Gov. Gretchen Whitmer addressed the State of Michigan after a plan to kidnap her and other Michigan government officials was thwarted by state and federal law enforcement agencies. She started by saying thank you to law enforcement and FBI agents who participated in stopping this [...]
By Richard Labonte
“The Stone Gods,” by Jeanette Winterson. Harcourt, 224 pages, $24 hardcover.
Not too many fictional years from now, the planet Orbus has been devastated by a global war and is on the edge of environmental meltdown. The hope for humanity is just-discovered Planet Blue, where – if the dinosaurs could only be wiped out – humankind might resettle. That’s the core of Winterson’s post-apocalyptic romp, sometimes seriously polemical (even downright didactic) as it condemns out-of-control consumer consumption and accelerating climate change, and sometimes deliciously satirical. Consider the dinosaur-friendly “Lesbian Vegans” who – in one of the busy novel’s three central sections (set in Earth’s “Post-3 War” era) – plan a pilgrimage to the site of the asteroid impact that supposedly wiped out Earth’s saurian species. What ties this loopy novel together as it hops back in time and skips among worlds is the relationship between rebellious heroine Billie Crusoe and Spike, a sexy, feminine Robo sapiens. Their evolving emotional bond and unusual physical relationship – in one section, Spike is a head that Billie carries around in a sling – is the one constant in a kaleidoscopic tour de force.
“Blind Fall,” by Christopher Rice. Scribner, 296 pages, $26 hardcover.
There’s a lot of plot crammed into Rice’s fourth novel, a thriller about the gruesome murder of a gay Marine. Too much plot, perhaps; leaner might have been meaner. Central to the story is former Marine John Houck, a straight (and straitlaced) man tormented by the belief that his younger brother committed suicide after being molested by a man. He’s further anguished when he learns that the fellow Marine who saved his life in Iraq, Mike Bowers, was a closeted queer – only after he discovers Bowers’ body, and teams up with Bowers’ boyfriend to find the killer. The story of a straight Marine’s reverence for the military prowess of a gay brother-in-arms, and his squeamish acceptance of the dead man’s lover, is a stylish and emotionally complex take on the mystery genre. While the secondary plot about Houck’s shame at not protecting his brother from a presumed sexual predator adds texture to his fear of queers, it does slow the pace of Rice’s otherwise action-packed, roller-coaster story.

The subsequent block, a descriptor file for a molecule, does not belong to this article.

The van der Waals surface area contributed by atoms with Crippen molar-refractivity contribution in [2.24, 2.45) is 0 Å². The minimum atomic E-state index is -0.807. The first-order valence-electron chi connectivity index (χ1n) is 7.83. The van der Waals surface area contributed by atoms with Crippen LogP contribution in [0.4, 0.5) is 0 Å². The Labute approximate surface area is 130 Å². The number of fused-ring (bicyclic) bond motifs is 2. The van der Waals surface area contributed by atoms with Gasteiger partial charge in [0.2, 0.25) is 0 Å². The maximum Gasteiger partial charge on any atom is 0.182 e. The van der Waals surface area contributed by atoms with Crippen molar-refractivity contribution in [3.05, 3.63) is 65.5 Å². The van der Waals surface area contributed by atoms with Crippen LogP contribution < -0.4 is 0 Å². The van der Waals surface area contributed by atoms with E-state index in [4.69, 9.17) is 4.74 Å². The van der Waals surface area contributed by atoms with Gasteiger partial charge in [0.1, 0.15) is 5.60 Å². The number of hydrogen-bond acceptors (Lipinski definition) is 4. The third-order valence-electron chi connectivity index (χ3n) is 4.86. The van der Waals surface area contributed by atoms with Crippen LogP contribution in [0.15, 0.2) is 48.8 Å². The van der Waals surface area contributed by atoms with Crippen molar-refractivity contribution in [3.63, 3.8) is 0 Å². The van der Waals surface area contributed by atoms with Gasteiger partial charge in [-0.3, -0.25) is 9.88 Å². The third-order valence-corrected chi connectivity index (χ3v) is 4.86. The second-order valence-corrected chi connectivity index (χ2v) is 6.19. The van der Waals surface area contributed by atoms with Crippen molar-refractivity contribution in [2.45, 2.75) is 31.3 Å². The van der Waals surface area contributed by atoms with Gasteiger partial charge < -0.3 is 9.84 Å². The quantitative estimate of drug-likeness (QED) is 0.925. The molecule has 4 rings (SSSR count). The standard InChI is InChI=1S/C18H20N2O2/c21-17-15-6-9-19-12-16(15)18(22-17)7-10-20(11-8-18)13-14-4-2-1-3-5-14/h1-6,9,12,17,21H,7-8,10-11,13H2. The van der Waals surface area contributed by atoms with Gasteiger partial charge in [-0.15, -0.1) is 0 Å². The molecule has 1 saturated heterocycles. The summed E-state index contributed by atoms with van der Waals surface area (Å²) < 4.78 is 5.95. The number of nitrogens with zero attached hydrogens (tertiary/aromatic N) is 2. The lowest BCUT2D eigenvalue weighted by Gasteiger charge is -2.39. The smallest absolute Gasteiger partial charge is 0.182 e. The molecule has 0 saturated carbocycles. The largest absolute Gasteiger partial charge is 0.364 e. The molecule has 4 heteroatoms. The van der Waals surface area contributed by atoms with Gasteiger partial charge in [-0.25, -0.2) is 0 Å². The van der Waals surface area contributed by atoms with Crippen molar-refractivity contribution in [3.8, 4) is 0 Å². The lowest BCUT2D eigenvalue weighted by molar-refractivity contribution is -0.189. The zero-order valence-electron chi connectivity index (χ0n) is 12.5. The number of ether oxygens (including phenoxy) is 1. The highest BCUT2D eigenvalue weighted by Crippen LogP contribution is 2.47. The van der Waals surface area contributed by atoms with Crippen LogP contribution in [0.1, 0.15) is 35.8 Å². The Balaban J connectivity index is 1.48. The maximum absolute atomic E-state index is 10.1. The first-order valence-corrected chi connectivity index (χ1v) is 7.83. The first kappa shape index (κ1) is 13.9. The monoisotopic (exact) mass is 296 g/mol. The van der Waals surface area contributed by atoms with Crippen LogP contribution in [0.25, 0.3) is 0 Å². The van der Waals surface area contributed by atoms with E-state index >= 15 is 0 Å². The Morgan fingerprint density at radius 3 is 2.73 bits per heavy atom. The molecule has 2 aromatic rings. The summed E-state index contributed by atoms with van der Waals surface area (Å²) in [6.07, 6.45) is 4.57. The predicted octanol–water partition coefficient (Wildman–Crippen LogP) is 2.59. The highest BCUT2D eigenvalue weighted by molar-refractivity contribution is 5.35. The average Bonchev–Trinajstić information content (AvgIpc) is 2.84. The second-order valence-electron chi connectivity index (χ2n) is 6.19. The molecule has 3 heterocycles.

“Flights of Angels: My Life with the Angels of Light,” by Adrian Brooks. Arsenal Pulp Press, 272 pages, $27.95 hardcover.
Communal households, free theater, easy sex, easier drugs: those were the days. We’re talking San Francisco in the ’70s, a time Brooks remembers with a mature sense of wonderment, bewilderment, and measured nostalgia. His cheerfully dishy (and, a couple of times, just plain bitchy) memoir is centered on the near-decade he spent with the Angels of Light, a fantastical troupe whose almost-anything-goes performances – like those of the also-legendary Cockettes – often transcended trashy and achieved the sublime. But Brooks’ account of his life before the Angels is equally compelling. He was a wild young one, eventually disinherited by his wealthy Philadelphia parents; he was a Quaker antiwar activist; he worked for Martin Luther King Jr.; he chatted for hours – about socks! – with Andy Warhol; and he was a dashing figure in the poetry scene, reading with Paul Mariah, Judy Grahn, Pat Parker, and Harold Norse. More than 50 gorgeous color photos (and dozens of black-and-whites) by photographer Dan Nicoletta capture Angels performances and performers, adding zip to the story; a coda of autobiographical poems by Brooks written over the past 30 years adds extra heart.